But what about the stuff that didn’t get made and seems to be buried (for now)? Well, as we mentioned earlier, in the late 1970s, Malick was offered the chance to adapt David Rabe’s play “In The Boom Boom Room” about a young go-go dancer in 1960s Philadelphia and her troubled journey through love and sex. Malick turned down the film. At some point in his career, Malick penned a reworking of Robert Dillon‘s “Countryman,” which he wrote for Ned Tanen at Universal as a kind of modern-day “Grapes of Wrath,” but additional info on its existence is scarce. As mentioned, in the 1980s, Malick was said to be working on a script for Louis Malle—he summered at Malle’s country home several times—but it appears nothing came of it (paging Malle’s wife Candice Bergen?).
But in 1991, Malick was attached to produce an adaptation of Graham Greene’s “Brighton Rock.” Don MacPherson was penning the screenplay with Grant Hill (“The Thin Red Line”) co-producing. Obviously it never came together. But fast forward nearly two decades and the film has hit theaters, but in a completely different form with none of those names involved: Rowan Joffe wound up writing and directing the picture, which was met with lukewarm reviews late last year.
More recently, in 2002, Malick was reported to be producing a “fictional documentary” with Richard Linklater set to direct. The first half of the film was set to be shot that year with a Bay City, Texas high school giving filmmakers approval to film their football team. The following year the production was supposed to follow four of the teammates in their post-high school lives. It seems cameras never rolled.
Also in 2002, “The Thin Red Line” star Jim Caviezel told The Independent that Malick was working on an adaptation of the Middle English poem “Gawain and the Green Knight.” The epic poem chronicles a challenge posed by the titular knight, who says any man may strike him if he agrees to receive a blow in a year and a day. Gawain beheads him, but the Green Knight reattaches his head and makes Gawain promise to meet him again as agreed. It’s certainly the most fantastical of the Malick projects that have been bandied about.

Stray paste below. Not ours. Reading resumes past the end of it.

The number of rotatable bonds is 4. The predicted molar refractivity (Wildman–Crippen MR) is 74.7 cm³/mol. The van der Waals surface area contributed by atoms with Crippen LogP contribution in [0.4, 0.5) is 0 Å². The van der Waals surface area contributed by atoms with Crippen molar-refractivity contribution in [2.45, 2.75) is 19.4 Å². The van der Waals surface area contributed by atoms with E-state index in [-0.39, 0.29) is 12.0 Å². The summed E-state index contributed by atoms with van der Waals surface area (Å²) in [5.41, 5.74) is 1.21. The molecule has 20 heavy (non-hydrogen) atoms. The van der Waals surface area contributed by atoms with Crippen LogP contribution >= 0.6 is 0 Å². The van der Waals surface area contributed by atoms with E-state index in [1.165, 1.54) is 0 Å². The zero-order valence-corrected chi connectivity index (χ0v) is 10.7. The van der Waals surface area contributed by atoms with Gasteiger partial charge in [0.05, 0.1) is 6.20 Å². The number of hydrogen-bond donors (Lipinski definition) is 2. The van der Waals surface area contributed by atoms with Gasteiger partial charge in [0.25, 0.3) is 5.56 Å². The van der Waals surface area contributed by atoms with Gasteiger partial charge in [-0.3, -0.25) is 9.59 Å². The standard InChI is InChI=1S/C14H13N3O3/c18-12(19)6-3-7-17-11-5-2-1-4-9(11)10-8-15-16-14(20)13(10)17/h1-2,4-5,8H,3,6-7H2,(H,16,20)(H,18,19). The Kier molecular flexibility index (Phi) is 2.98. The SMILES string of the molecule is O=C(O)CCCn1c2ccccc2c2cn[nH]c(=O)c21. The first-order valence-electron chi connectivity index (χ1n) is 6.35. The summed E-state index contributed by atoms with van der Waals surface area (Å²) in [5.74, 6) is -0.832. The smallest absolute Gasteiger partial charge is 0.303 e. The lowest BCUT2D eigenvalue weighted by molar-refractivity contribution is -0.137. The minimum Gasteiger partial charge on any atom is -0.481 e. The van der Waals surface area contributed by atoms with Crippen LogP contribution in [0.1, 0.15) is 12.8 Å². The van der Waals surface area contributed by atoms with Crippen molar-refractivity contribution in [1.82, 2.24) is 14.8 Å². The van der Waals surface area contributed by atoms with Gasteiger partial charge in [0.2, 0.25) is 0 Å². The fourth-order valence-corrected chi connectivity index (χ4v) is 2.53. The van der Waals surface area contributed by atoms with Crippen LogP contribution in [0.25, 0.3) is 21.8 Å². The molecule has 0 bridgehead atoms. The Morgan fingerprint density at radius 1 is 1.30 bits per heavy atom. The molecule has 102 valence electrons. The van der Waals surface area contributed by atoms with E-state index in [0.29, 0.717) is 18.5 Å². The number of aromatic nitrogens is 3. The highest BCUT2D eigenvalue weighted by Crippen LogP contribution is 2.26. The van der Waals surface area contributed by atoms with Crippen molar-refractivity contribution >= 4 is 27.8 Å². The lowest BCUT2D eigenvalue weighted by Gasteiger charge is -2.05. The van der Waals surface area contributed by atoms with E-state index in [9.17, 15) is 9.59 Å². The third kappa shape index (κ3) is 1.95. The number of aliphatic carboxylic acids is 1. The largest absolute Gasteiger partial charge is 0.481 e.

And in what would have been a truly powerhouse team up, Variety reports that in 2003 Malick had yet another producing project in the works with none other than Robert Redford set to star. “Aloft,” based on Alan Tennant‘s nonfiction book, centers on a personal passion for Malick—birds. Entertainment Weekly summarized the plot at the time as following two guys in a beat-up Cessna Skyhawk who track peregrine falcons on their long migration from the Arctic to South America. Along the way they get into trouble. “ ‘Aloft’ is a great buddy adventure tale with a unique scientific spin as these two irrepressible characters are chased by the American Army, the Canadian Mounted Police, South American drug lords and Mexican bandits. Sometimes fact is stranger than fiction, and in Alan Tennant’s book, it is also a lot of fun,” producer Jake Eberts said. Erik Jendresen (“Band of Brothers”) was going to pen the script, and no director was attached; needless to say, it never took flight.
Somewhat randomly, in 2007 Powers Boothe revealed he was working with Malick on a television project that nearly got made. “In fact, there was a point where Terry Malick and I were talking seriously about getting a series together,” he told Texas State University. “He was going to do the story for it. We were going to shoot it in Austin. It fell apart at the last minute.”